Appeal Court stays order for NCRHA plan for temporary workers
THE COURT of Appeal has stayed the orders of the Industrial Court in a trade dispute between the TT Registered Nurses Association (TTRNA) and the North Central Regional Health Authority (NCRHA).
The NCRHA had appealed the refusal by the appeal court chamber judge to grant a stay of the Industrial Court’s orders in favour of a nurse on a temporary, six-month contract.
Among the orders the Industrial Court made on July 29, 2022, the NCRHA challenged two.
Those concerned the directive to the authority to design and execute a plan, with participation from and approval of the Ministries of Health and Finance, to grant permanent employment to all workers in temporary continued employment. The plan was also to establish and monitor deliverables with the intention of making all outstanding permanent appointments urgently.
The NCRHA was also expected to ensure that in future, all workers on temporary continued employment, who are eligible for permanent employment, were made permanent within two years, or make arrangements to pay them a retroactive pension, gratuity or an ex-gratia payment.
In its appeal, the NCRHA said the appeal court chamber judge erred in failing to grant the stay; in finding that its appeal had no good prospect of success; and that the Industrial Court orders required participation by two ministries which were not party to the dispute.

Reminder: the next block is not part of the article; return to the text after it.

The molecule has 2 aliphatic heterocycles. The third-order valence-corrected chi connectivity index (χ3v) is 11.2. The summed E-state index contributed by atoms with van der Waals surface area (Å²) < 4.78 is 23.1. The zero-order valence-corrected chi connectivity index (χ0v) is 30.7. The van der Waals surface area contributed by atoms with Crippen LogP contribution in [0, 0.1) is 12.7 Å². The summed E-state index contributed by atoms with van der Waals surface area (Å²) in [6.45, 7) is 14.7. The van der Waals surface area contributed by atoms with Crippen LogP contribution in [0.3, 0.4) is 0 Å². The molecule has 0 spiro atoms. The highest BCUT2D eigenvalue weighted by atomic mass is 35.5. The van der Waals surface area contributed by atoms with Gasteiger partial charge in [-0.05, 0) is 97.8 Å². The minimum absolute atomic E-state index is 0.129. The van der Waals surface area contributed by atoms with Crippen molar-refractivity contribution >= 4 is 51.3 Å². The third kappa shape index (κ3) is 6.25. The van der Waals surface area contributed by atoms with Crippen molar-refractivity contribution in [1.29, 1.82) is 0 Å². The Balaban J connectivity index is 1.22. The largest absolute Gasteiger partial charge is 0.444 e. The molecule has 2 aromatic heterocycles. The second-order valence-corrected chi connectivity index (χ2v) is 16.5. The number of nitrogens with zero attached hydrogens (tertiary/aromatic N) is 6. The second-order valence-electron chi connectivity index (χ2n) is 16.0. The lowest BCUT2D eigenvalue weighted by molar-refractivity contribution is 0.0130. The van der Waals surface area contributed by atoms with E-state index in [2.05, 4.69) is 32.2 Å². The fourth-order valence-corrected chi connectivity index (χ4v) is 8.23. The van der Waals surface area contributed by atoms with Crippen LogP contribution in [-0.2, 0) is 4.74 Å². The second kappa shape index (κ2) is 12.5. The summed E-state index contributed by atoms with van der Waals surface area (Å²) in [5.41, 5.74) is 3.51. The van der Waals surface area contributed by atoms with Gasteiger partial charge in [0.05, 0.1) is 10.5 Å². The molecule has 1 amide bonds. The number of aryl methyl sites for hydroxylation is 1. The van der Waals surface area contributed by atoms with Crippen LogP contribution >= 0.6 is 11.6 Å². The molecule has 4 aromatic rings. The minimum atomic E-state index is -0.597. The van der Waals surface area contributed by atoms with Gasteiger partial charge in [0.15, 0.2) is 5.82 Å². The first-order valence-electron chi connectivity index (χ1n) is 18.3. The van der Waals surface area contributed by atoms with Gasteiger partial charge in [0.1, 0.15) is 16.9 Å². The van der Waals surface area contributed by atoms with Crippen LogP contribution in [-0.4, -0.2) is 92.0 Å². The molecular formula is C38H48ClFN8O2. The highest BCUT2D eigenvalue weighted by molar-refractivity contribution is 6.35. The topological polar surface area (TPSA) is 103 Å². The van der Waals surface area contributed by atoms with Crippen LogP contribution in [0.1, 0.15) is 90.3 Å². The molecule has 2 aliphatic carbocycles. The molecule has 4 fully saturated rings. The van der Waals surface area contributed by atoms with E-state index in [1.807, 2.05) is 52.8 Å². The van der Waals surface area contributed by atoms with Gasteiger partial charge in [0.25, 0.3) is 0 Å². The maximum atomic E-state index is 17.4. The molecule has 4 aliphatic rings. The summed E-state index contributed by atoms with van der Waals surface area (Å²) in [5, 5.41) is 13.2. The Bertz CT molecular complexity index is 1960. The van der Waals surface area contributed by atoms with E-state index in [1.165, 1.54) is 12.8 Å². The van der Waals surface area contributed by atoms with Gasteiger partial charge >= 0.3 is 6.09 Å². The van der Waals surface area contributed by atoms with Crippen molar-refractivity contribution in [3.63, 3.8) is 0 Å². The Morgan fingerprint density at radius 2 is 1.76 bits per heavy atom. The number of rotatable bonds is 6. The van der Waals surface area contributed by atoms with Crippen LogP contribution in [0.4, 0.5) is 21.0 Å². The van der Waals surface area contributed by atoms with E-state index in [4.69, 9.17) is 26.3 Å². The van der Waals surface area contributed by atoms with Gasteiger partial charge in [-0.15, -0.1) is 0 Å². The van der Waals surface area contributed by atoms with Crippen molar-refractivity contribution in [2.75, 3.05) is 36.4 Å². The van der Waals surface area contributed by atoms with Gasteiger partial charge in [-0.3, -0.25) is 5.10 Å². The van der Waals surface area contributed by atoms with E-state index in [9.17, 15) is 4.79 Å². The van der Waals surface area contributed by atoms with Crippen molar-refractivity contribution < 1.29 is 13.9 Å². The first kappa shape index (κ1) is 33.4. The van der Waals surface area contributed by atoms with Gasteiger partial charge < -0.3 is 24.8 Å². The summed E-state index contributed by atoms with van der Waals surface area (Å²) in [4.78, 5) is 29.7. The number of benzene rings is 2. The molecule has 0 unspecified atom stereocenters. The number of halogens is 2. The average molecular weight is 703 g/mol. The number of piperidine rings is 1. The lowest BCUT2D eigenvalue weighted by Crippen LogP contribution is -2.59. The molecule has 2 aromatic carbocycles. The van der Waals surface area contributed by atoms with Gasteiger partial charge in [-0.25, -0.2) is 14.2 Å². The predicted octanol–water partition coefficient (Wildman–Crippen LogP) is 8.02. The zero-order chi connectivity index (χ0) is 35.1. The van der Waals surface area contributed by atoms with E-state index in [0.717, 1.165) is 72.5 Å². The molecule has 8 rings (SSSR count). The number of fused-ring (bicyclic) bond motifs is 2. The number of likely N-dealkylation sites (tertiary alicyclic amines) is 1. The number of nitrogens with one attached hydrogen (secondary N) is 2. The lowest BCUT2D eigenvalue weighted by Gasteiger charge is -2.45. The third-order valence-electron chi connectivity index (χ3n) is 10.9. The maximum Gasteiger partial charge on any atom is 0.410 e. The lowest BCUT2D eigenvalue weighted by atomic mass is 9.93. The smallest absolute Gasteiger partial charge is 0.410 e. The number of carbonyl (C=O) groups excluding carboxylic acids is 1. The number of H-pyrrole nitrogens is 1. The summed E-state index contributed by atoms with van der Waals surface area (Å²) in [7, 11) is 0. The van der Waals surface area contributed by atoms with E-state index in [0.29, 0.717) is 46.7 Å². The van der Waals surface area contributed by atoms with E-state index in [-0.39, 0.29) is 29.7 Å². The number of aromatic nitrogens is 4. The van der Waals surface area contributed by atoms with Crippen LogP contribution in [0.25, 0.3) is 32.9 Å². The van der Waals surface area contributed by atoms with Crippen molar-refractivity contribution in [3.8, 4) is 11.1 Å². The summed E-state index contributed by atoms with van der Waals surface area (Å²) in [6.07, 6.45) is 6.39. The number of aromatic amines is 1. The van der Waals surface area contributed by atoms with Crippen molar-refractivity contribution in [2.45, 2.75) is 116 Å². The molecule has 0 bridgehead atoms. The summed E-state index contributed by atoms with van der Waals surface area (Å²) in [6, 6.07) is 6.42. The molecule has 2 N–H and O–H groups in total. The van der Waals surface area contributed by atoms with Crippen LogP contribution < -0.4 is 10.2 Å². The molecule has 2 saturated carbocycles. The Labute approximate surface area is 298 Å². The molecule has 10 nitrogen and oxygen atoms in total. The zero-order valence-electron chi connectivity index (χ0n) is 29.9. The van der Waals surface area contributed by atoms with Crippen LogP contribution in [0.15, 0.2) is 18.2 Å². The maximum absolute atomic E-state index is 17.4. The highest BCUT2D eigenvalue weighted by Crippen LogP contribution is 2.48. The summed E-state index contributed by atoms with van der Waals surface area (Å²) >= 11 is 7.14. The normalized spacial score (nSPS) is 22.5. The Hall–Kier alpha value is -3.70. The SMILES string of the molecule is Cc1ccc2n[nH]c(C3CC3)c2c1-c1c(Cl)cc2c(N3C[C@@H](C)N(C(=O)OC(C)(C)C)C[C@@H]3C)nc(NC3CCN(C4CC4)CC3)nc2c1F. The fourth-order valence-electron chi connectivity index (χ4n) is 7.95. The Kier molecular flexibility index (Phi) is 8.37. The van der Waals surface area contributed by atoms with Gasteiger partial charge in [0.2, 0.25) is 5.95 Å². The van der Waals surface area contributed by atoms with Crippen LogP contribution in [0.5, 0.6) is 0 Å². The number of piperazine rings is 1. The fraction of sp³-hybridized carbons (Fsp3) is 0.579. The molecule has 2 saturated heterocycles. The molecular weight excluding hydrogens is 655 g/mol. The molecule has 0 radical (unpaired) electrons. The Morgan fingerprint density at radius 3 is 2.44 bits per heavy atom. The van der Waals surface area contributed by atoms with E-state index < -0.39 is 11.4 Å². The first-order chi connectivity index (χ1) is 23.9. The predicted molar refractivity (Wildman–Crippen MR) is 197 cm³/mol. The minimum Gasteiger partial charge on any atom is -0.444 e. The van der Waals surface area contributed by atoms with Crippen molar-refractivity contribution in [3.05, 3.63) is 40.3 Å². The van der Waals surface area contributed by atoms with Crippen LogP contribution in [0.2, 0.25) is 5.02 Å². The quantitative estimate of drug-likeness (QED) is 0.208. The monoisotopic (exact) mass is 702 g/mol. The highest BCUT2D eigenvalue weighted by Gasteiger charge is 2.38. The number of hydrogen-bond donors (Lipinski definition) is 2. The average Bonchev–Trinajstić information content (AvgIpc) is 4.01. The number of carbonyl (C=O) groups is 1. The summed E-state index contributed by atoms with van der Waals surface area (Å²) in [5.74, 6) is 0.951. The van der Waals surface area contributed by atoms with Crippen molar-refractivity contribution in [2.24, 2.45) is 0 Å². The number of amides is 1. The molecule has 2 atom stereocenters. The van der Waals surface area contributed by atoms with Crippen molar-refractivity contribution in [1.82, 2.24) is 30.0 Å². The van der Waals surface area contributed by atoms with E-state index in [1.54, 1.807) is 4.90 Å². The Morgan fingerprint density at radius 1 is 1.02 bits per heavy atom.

The authority’s attorneys, Farai Hove Maisasai, Issa Jones and Antonya Pierre, also argued that the judge failed to consider that it did not have the financial resources, in particular $25 mullion, to confirm all eligible temporary workers as permanent workers.
In their ruling on Friday, Justices of Appeal Alice Yorke- Soo Hon, Vasheist Kokaram and Malcolm Holdip ordered the stay of execution.
Kokaram, who delivered the ruling, said there was a “good arguable appeal” which contained matters that deserved further investigation, in particular whether the Industrial Court exceeded its remit in finding that the worker’s contract was permanent and whether it can make orders against third parties who are not part of a dispute before it, as well as making an order for the payment of gratuity.
However, Kokaram made it clear the court was ruling on the merits of the NCRHA’s appeal, and its ruling was a preliminary one.
In the trade dispute before the Industrial Court, the nurse complained that the six-month contract she was given after three previous one-year contracts was unfair.
Apart from the orders that were appealed, the NCRHA had to recalculate the payments owed to the nurse and offer her permanent employment.
The NCRHA has paid the nurse what was owed to her, but is challenging the policy aspect of the Industrial Court’s order, since, it says, there is a real risk of its financial ruin as it does not have the budget to meet the expenses outlined in the other orders.
Representing the TTRNA at the appeal was attorney Martin George.
BY: JADA LOUTOO